Studies show taurine can improve the activity of glucagon (a hormone produced by the pancreas that helps regulate blood sugar levels).
Taurine does this partly by reducing advanced glycation end-products (AGEs). AGEs are harmful compounds that build up and cause health issues. Taurine may also help the pancreas release more insulin and improve insulin resistance.
Research indicates including taurine in your diet may help prevent metabolic syndrome, including obesity, diabetes, high cholesterol, and high blood pressure.
However, there’s a notable lack of clinical trials in this area, and the existing ones have limitations.
6. Taurine May Support Neurological Development
In conditions that affect the nervous system, taurine might help protect against damage seen in neurodegenerative diseases such as Parkinson’s, Alzheimer’s, and Huntington’s.
Scientific investigations suggest that taurine can act as a protector for the brain in cases of stroke. Furthermore, recent research has uncovered the potential of taurine in treating neurodevelopmental disorders.
7. Taurine May Aid With Eye Health
A 2021 study looked at how oxidative stress leads to retinal disorders that can cause blindness. The findings suggest taurine may slow the progression of degenerative retinal diseases. This makes it a promising option to help prevent or treat these conditions.
Another study says taurine should be looked at closely as a treatment for retinal diseases. Since taurine has antioxidant effects, it could be given along with other antioxidants.
Researchers are interested in taurine’s potential to support eye health. However, more studies are required to understand how taurine protects the retina specifically.
What foods contain taurine?
Taurine is primarily found in animal-based foods like meat, fish, and dairy products. Some energy drinks also contain taurine.
Are taurine supplements safe?
When taken in moderation and as directed, taurine supplements are generally considered safe for most people. However, it’s a good idea to talk to a healthcare professional before starting any new supplement regimen to ensure it’s appropriate for your health needs.
How does taurine help with healthy aging?
Taurine can contribute to healthy aging by protecting cells from damage caused by oxidative stress and supporting various bodily functions. Its antioxidant properties and potential to promote heart health may support longevity and well-being as we age.
What about taurine side effects?
Taurine is generally considered safe when consumed in recommended amounts through food or supplements, with very few reported side effects. However, taking an excessive amount of taurine may cause side effects such as back pain, vomiting, fever, headache, and stomach pain.
What are ways to boost taurine levels naturally?
Eating meat, fish, and dairy products can naturally boost taurine levels.
How do I choose taurine supplements?
When choosing taurine supplements, look for trusted brands with clear ingredient labels. Also, consult a healthcare professional for dosage and suitability for your specific needs.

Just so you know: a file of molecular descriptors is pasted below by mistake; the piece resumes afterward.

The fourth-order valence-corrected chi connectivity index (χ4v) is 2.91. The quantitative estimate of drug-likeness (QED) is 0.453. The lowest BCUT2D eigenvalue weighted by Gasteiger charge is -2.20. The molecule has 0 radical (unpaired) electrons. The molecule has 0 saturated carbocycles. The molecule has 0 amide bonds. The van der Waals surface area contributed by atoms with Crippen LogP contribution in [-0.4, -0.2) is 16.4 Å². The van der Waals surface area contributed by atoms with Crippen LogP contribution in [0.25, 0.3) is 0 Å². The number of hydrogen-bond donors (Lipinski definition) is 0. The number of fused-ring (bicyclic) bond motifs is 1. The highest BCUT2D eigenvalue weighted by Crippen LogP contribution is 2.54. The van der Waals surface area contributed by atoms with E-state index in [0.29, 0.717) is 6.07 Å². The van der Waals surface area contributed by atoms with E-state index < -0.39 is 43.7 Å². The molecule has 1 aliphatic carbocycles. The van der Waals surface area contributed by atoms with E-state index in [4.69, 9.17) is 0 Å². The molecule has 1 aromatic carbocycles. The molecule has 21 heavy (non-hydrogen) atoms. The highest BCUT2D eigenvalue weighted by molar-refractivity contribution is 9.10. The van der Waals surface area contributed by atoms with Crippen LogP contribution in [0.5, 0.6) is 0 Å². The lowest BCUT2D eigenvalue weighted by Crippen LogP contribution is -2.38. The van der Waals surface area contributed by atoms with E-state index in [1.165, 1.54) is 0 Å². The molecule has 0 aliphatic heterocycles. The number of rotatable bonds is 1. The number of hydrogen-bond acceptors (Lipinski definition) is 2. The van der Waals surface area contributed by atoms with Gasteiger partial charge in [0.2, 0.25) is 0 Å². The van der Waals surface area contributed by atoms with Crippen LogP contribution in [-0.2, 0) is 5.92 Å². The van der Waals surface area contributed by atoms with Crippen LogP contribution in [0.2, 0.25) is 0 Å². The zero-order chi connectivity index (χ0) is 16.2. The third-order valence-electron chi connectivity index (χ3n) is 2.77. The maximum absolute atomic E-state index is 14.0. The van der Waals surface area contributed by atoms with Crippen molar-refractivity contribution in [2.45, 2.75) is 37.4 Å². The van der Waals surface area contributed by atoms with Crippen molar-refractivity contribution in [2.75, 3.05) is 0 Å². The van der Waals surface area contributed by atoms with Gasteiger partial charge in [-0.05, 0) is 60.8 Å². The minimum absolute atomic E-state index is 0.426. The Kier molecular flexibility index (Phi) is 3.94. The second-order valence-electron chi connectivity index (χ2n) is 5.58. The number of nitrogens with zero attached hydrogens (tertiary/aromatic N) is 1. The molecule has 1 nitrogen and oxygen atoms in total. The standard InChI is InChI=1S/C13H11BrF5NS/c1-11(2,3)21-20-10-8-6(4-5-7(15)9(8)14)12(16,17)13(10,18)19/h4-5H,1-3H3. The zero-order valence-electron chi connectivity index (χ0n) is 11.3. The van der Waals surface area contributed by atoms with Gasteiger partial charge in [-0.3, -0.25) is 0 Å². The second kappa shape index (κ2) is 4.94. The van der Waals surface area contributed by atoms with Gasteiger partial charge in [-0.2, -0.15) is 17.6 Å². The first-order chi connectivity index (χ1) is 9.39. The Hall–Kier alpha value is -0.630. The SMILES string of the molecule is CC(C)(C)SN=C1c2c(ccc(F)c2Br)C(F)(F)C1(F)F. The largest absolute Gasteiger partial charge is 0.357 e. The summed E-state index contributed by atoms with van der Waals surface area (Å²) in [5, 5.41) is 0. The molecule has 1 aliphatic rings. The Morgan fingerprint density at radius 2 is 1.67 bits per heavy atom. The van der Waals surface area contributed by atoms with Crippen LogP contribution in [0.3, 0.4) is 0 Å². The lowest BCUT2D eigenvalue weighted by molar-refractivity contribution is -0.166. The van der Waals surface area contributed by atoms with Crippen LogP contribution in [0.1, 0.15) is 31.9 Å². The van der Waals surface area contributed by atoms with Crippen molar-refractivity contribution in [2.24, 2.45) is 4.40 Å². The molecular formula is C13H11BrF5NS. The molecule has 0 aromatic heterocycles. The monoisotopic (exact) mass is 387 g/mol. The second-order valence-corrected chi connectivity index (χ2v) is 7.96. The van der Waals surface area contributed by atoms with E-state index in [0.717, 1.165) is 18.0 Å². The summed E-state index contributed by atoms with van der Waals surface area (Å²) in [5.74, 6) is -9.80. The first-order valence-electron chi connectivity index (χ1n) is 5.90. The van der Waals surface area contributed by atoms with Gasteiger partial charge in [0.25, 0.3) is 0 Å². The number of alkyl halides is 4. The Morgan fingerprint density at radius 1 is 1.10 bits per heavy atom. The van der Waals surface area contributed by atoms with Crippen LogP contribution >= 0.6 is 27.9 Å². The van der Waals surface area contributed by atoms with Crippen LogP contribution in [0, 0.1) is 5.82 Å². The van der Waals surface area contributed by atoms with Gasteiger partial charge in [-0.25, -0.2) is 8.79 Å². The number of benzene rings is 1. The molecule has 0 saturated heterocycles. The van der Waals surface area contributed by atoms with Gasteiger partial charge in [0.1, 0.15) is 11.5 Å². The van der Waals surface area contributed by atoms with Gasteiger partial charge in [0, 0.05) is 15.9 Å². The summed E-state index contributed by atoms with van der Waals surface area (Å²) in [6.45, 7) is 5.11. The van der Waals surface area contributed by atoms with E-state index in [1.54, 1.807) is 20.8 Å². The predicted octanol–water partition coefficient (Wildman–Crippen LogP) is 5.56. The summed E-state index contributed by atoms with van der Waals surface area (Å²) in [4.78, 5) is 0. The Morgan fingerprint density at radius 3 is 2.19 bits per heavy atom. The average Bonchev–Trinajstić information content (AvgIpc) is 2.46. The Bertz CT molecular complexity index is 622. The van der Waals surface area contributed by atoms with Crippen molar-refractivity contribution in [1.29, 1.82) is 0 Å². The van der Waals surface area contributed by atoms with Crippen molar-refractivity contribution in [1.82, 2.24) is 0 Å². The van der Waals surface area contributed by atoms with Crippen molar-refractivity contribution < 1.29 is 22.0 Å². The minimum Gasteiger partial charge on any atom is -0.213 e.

Taurine shows potential health benefits, including supporting heart health and promoting healthy aging, aiding exercise performance, controlling blood sugar, and protecting neurological and eye health. While research in animals and lab studies is encouraging, more clinical trials involving humans are needed to validate taurine’s effectiveness fully.
Ultimately, remember that taurine is just one component of health. Proper nutrition, exercise, sleep, and stress management also contribute to well-being.
- Abud et al. 2022. Taurine as a possible antiaging therapy: A controlled clinical trial on taurine antioxidant activity in women ages 55 to 70.
- Baliou et al. 2021. Protective role of taurine against oxidative stress (Review).
- Castelli et al. 2021. Taurine and oxidative stress in retinal health and disease.
- Chen et al. 2021. The Dose Response of Taurine on Aerobic and Strength Exercises: A Systematic Review.
- Froger et al. 2014. Taurine: the comeback of a nutraceutical in the prevention of retinal degenerations.
- Imae et al. 2014. Potential role of taurine in the prevention of diabetes and metabolic syndrome.
- Inam-U-Llah et al. 2018. Ameliorative effects of taurine against diabetes: A review.
- Jakaria et al. 2019. Taurine and its analogs in neurological disorders: Focus on therapeutic potential and molecular mechanisms.
- Kurtz et al. 2021. Taurine in sports and exercise.
- McGaunn et al. 2023. Taurine linked with healthy aging.
- Niu et al. 2008. Vasorelaxant effect of taurine is diminished by tetraethylammonium in rat isolated arteries.
- Qaradakhi et al. 2020. The Anti-Inflammatory Effect of Taurine on Cardiovascular Disease.
- Singh et al. 2023. Taurine deficiency as a driver of aging.
- Venkatachalam et al. 2014. The potency of essential nutrient taurine on boosting the antioxidant status and chemopreventive effect against benzo (a)pyrene induced experimental lung cancer.